Another enigma faced by portfolio managers is that money received in good times (after periods of good performance) is far higher than money received in rough times. Though a lot has been written around the impossibility of timing the market, it is equally true that investments made in bad/rough/volatile times generate best returns. Ultimately, returns are determined by the price you pay for the asset. For the same asset, if you manage to pay a lower price on account of a gloom/doom scenario, it is no big deal to understand that returns generated will be higher.


However, the most common investor psychology is to allocate money based on the recency bias - invest more in good times and lower in bad times, whereas the reward per unit of risk one takes is higher in bad times than good times. In fact, this psychology also explains why in most cases, NAV returns and investors returns are vastly different for investors. Investors who put money in good times are bound to have lesser returns than overall fund or rest of the investors. There are studies which have suggested that more than half of the investors suffer from this situation. And the only answer to this is to allocate in bad times, provided one is convinced of the long-term outcome (which has been the case for India for last many years and likely to remain so for next many years).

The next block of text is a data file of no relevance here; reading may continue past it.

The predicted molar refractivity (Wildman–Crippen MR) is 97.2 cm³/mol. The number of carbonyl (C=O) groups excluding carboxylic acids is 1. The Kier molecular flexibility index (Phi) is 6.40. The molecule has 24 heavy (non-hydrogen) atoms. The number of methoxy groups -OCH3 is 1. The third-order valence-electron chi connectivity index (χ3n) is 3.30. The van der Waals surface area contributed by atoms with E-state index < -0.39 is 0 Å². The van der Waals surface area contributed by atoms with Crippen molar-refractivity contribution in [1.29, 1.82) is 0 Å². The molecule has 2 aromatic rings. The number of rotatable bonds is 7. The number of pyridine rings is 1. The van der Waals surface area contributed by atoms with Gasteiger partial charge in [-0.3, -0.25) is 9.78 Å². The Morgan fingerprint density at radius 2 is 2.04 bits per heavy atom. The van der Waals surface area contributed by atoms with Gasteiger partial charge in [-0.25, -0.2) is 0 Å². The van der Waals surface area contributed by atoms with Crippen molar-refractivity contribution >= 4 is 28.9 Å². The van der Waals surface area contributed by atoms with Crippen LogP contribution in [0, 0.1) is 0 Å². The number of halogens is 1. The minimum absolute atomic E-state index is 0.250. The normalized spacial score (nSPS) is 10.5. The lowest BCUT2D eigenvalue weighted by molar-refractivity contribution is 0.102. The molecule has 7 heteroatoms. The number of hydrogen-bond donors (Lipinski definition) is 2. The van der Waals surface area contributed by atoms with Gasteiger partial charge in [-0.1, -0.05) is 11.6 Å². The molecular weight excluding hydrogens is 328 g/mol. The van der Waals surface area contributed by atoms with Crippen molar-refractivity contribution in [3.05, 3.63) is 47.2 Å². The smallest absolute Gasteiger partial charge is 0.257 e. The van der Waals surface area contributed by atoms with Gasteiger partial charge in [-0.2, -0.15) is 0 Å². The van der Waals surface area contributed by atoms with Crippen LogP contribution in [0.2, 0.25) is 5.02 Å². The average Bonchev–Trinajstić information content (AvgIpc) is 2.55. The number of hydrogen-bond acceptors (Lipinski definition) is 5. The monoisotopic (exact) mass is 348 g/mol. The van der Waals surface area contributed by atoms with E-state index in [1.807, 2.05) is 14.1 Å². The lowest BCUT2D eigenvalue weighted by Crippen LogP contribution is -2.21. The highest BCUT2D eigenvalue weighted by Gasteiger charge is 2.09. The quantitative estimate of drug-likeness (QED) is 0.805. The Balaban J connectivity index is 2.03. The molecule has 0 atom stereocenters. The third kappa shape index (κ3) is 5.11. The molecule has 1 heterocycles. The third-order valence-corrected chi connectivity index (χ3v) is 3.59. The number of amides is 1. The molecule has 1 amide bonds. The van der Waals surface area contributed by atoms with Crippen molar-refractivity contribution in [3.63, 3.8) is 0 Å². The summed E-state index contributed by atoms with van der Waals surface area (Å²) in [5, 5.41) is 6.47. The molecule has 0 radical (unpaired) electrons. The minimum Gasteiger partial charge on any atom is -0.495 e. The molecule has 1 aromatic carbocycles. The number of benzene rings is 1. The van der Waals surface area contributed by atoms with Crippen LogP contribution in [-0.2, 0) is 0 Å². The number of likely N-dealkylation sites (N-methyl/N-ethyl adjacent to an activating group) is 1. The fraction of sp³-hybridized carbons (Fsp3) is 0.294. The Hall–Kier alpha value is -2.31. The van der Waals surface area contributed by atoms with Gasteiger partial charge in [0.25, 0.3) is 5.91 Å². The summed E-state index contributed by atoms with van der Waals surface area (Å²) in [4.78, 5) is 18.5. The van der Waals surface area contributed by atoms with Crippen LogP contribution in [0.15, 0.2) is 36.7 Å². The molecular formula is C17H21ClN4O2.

We have shared this philosophy constantly through our Carnelian Quarterly Calls and Letters to Investors when we have thought that it is best time to allocate capital (Feb 2023, Jan 2023, July 2022, May 2022, Jan 2021, Aug 2020)